This Thursday night, November 6, at 7:30pm in the Arts Building Music Room, we are pleased to have Paula Moraine offering a talk for parents. The event is free and open to the public. Paula Moraine, M.Ed., will be speaking on attention issues and offering techniques to strengthen our children's executive function, time management, and more.
Paula has been a Waldorf class teacher and administrator; a tutor for elementary, high school, and college students; and a university adjunct, mentor, coach, and adult educator in teacher training programs in the US, Germany, and Scotland. Paula’s book Helping Students Take Control of Everyday Executive Functions – The Attention Fix has been translated into Dutch, Spanish, and Finnish. She is currently in private practice in Maryland.
Are students losing their ability to self-regulate? Is "self-regulation" another word for obedience? What about the debate on willpower and that hard-to-define concept du jour, "grit"? This piece on the “academic diligence task” raises complex questions.
In this related article, Waldorf math teacher Lisa Babinet highlights the importance of not only preparing students academically but also "preparing the students for a life of well-being, wisdom, wonder, and giving". This is the gift of Waldorf® Education.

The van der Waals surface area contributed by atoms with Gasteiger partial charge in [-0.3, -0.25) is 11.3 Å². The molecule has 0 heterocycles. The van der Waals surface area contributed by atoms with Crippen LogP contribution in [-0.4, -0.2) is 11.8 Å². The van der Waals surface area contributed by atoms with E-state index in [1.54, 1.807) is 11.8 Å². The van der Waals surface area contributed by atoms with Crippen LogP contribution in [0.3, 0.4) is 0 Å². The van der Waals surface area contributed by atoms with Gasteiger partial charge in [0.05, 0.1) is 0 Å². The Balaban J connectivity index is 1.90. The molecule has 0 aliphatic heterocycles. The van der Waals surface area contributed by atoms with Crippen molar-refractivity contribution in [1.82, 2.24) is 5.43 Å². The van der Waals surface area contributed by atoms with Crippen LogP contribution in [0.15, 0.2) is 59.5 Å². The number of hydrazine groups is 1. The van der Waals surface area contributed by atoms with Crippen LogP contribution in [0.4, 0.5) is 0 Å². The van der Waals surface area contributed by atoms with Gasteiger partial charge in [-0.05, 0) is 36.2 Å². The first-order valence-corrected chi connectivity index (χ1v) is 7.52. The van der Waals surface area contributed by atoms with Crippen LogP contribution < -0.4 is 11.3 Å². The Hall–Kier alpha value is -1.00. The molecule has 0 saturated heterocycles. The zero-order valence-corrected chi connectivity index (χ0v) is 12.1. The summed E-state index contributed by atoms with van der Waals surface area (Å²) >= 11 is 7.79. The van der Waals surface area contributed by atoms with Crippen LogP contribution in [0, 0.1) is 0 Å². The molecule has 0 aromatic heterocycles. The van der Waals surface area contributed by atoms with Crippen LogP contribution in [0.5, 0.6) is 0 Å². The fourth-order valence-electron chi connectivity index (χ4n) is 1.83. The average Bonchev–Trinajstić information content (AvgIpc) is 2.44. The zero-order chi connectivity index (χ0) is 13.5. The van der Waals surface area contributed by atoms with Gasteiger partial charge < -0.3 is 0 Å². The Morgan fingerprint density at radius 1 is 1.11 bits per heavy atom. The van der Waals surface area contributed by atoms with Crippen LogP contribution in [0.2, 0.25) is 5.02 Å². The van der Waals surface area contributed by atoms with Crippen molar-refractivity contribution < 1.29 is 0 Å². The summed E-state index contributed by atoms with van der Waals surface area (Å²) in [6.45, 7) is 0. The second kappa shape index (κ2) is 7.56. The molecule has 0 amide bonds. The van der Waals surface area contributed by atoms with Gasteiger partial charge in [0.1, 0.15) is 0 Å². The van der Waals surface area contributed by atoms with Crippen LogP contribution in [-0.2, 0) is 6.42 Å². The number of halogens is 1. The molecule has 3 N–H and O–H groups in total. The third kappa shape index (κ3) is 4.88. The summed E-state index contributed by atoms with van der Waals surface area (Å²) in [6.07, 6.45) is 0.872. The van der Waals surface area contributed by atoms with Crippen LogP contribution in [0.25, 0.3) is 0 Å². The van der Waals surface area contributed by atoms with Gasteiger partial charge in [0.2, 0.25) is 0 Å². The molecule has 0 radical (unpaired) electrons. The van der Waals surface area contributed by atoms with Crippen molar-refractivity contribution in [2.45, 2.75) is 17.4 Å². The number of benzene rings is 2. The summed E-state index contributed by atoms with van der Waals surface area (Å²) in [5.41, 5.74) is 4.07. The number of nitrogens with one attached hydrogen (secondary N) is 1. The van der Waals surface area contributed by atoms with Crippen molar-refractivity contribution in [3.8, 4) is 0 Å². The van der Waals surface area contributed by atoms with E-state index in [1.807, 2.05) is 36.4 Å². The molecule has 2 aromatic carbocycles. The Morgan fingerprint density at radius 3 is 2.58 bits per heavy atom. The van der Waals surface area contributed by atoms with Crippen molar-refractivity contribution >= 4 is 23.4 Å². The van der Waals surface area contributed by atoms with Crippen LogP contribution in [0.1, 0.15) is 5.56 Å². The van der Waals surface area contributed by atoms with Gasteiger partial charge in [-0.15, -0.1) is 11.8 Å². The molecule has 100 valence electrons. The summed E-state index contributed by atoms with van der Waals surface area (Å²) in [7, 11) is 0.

We are celebrating Screen-Free Week by staying off Facebook, Twitter, and our blog, and interacting with screens only as needed for work. Visit the Screen-Free Week website or read this article for inspiration.
April 29, 7:30pm in the Arts Building Music Room, free and open to the public:
The Gift of a Commercial-Free Childhood, with Dr. Susan Linn, a sought-after speaker, co-founder and director of The Campaign for a Commercial-Free Childhood (CCFC), and an Instructor in Psychiatry at Harvard Medical School.
As we prepare for winter break and time with family, let's consider this opinion piece by Dr. Sherry Turkle of MIT, from The New York Times.
One of the best quotes: "It is not too late to reclaim our composure. I see the most hope in young people who have grown up with this technology and begin to see its cost. They respond when adults provide them with sacred spaces (the kitchen, the family room, the car) as device-free zones to reclaim conversation and self-reflection."